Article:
ibnlive » India

Nov 29, 2012 at 07:04pm IST

Govt modifies Sec 66(A) of IT Act after recent Facebook controversies

New Delhi: The government has modified rules under the controversial Section 66(A) of the Information Technology Act in the wake of its alleged misuse in recent few cases. This comes a day after a 19-year-old boy was questioned by the police in Palghar over an alleged Facebook post against Maharashtra Navnirman Sena chief Raj Thackeray. This also comes amidst the row over the arrest of two girls in Palghar over a Facebook post on late Shiv Sena founder Bal Thackeray.

The government has issued an advisory to states on how to implement the controversial Section 66(A) of the IT Act. Government sources say that a prior approval from the Deputy Commissioner or IGP level officers is needed before the Station House Officer can register such complaints.

ALSO SEE SC to hear Delhi student's PIL challenging Sec 66(A) of IT Act

Government sources also say that the Maharashtra incident was not justified. Sources say the government acted on civil society fears that Section 66(A) was unconstitutional and open to misinterpretation.

Meawhile, a Delhi student has also filed a public interest litigation (PIL) in the Supreme Court challenging Section 66(A) of the Information Technology Act which was invoked to arrest two girls in Palghar. The petition wants the offence under Section 66(A) of the Information Technology Act to be made non-cognizable. The Supreme Court will hear the petition on Thursday afternoon.

Thane Superintendent of Police (rural) and Palghar police station Sub-Inspector were suspended for disobeying the orders of superiors while arresting two girls from Palghar for the Facebook post.

The Shiv Sena had called for bandh in Palghar on Wednesday to protest against the action on the policemen in the Facebook arrest case. Maharashtra Home Minister RR Patil said that the police officials were suspended for disobeying the orders of the IG of Konkan zone.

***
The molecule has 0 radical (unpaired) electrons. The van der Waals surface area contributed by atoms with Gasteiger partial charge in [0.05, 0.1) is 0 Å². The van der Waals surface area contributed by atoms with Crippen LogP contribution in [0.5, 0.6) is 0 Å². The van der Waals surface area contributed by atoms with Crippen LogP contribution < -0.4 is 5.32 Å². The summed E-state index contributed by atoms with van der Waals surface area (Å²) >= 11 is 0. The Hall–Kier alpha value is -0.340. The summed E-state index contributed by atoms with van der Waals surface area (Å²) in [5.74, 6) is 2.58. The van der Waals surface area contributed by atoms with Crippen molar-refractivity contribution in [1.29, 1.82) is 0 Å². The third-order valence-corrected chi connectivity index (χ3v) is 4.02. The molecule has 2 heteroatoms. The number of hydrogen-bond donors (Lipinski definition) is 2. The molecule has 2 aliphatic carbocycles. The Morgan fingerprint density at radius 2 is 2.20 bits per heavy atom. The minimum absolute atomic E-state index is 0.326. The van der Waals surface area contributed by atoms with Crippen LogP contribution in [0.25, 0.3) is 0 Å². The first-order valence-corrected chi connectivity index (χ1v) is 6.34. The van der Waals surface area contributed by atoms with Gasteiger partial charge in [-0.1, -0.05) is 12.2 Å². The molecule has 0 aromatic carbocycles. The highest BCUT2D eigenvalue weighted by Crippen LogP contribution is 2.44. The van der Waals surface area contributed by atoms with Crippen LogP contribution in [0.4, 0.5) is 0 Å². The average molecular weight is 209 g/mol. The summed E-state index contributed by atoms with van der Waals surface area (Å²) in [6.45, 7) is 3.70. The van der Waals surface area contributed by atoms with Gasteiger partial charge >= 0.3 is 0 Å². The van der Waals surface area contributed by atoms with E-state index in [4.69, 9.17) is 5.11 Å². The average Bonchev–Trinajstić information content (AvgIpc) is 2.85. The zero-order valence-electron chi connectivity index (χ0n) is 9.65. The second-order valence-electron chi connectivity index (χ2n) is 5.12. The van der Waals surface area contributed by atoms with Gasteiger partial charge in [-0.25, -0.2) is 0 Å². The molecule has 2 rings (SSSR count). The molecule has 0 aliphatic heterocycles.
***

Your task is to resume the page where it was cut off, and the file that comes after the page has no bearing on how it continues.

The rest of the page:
Meanwhile, in another case a 19-year-old boy has spoken out after his Facebook account was allegedly hacked and used to abuse MNS chief Raj Thackeray. The boy maintains that he never wrote the controversial post but believes it was written to create enmity in Palghar where a large number of North Indians live.

The boy was questioned about the post and let off on Wednesday after the MNS complained. A case has been filed against an unknown person under the IT Act. The Thane Cyber crime Cell is in the process of tracking the hacker.

What the Section 66 (A) of IT Act says:

1 Punishment for sending offensive messages via electronic mail message

2 Any electronic mail message that is grossly offensive or is menacing

3 Any false info causing annoyance, insult, danger

4 Causing inconvenience

5 Deceiving or misleading recipient

6 If guilty, faces up to 3 years in jail and a penalty.

New guidelines:

No less than a police officer of a rank of DCP will be allowed to permit registration of a case under provisions of the Information Technlogy Act that deals with spreading hatred through electronic messages, following uproar over recent arrests under the controversial law.

In the case of metropolitan cities, such an approval would have to come at the level of Inspector General of Police. "... the concerned police officer or police station may not register any complaints (under Section 66 (A)) unless he has obtained prior approval at the level of an officer not below the DCP rank in urban and rural areas and IG level in metros," a top source said.

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